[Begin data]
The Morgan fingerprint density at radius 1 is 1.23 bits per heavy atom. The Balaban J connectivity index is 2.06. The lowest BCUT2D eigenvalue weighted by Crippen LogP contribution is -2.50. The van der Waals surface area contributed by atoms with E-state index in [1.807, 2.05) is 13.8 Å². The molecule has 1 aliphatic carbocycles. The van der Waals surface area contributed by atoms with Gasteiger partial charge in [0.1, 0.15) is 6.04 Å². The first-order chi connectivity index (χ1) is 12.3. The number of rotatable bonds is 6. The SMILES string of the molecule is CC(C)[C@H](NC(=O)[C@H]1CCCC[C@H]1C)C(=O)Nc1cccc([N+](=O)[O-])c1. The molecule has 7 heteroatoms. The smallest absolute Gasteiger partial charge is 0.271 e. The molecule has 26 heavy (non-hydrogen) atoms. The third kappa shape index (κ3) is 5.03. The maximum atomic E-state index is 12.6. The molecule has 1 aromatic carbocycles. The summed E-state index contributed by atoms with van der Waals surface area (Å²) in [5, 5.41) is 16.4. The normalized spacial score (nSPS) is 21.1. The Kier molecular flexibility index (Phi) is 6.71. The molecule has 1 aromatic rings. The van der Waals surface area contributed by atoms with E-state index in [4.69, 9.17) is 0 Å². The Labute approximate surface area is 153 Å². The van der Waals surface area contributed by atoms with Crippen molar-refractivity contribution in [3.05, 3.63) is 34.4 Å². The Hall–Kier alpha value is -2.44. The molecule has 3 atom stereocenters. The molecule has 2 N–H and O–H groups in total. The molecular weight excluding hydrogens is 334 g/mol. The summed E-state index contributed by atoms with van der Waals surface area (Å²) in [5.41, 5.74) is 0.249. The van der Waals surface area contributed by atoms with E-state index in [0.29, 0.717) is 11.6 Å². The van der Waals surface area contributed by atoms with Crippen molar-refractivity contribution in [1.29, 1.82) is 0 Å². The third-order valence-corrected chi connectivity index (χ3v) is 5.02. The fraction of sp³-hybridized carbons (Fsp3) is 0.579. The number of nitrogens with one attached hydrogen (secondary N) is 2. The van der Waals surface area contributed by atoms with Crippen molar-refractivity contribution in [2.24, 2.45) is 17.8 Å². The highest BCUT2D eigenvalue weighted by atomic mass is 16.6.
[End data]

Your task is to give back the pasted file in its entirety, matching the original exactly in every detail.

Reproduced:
The Morgan fingerprint density at radius 1 is 1.23 bits per heavy atom. The Balaban J connectivity index is 2.06. The lowest BCUT2D eigenvalue weighted by Crippen LogP contribution is -2.50. The van der Waals surface area contributed by atoms with E-state index in [1.807, 2.05) is 13.8 Å². The molecule has 1 aliphatic carbocycles. The van der Waals surface area contributed by atoms with Gasteiger partial charge in [0.1, 0.15) is 6.04 Å². The first-order chi connectivity index (χ1) is 12.3. The number of rotatable bonds is 6. The SMILES string of the molecule is CC(C)[C@H](NC(=O)[C@H]1CCCC[C@H]1C)C(=O)Nc1cccc([N+](=O)[O-])c1. The molecule has 7 heteroatoms. The smallest absolute Gasteiger partial charge is 0.271 e. The molecule has 26 heavy (non-hydrogen) atoms. The third kappa shape index (κ3) is 5.03. The maximum atomic E-state index is 12.6. The molecule has 1 aromatic carbocycles. The summed E-state index contributed by atoms with van der Waals surface area (Å²) in [5, 5.41) is 16.4. The normalized spacial score (nSPS) is 21.1. The Kier molecular flexibility index (Phi) is 6.71. The molecule has 1 aromatic rings. The van der Waals surface area contributed by atoms with E-state index in [4.69, 9.17) is 0 Å². The Labute approximate surface area is 153 Å². The van der Waals surface area contributed by atoms with Crippen molar-refractivity contribution in [3.05, 3.63) is 34.4 Å². The Hall–Kier alpha value is -2.44. The molecule has 3 atom stereocenters. The molecule has 2 N–H and O–H groups in total. The molecular weight excluding hydrogens is 334 g/mol. The summed E-state index contributed by atoms with van der Waals surface area (Å²) in [5.41, 5.74) is 0.249. The van der Waals surface area contributed by atoms with E-state index in [0.29, 0.717) is 11.6 Å². The van der Waals surface area contributed by atoms with Crippen molar-refractivity contribution in [1.29, 1.82) is 0 Å². The third-order valence-corrected chi connectivity index (χ3v) is 5.02. The fraction of sp³-hybridized carbons (Fsp3) is 0.579. The number of nitrogens with one attached hydrogen (secondary N) is 2. The van der Waals surface area contributed by atoms with Crippen molar-refractivity contribution in [2.24, 2.45) is 17.8 Å². The highest BCUT2D eigenvalue weighted by atomic mass is 16.6.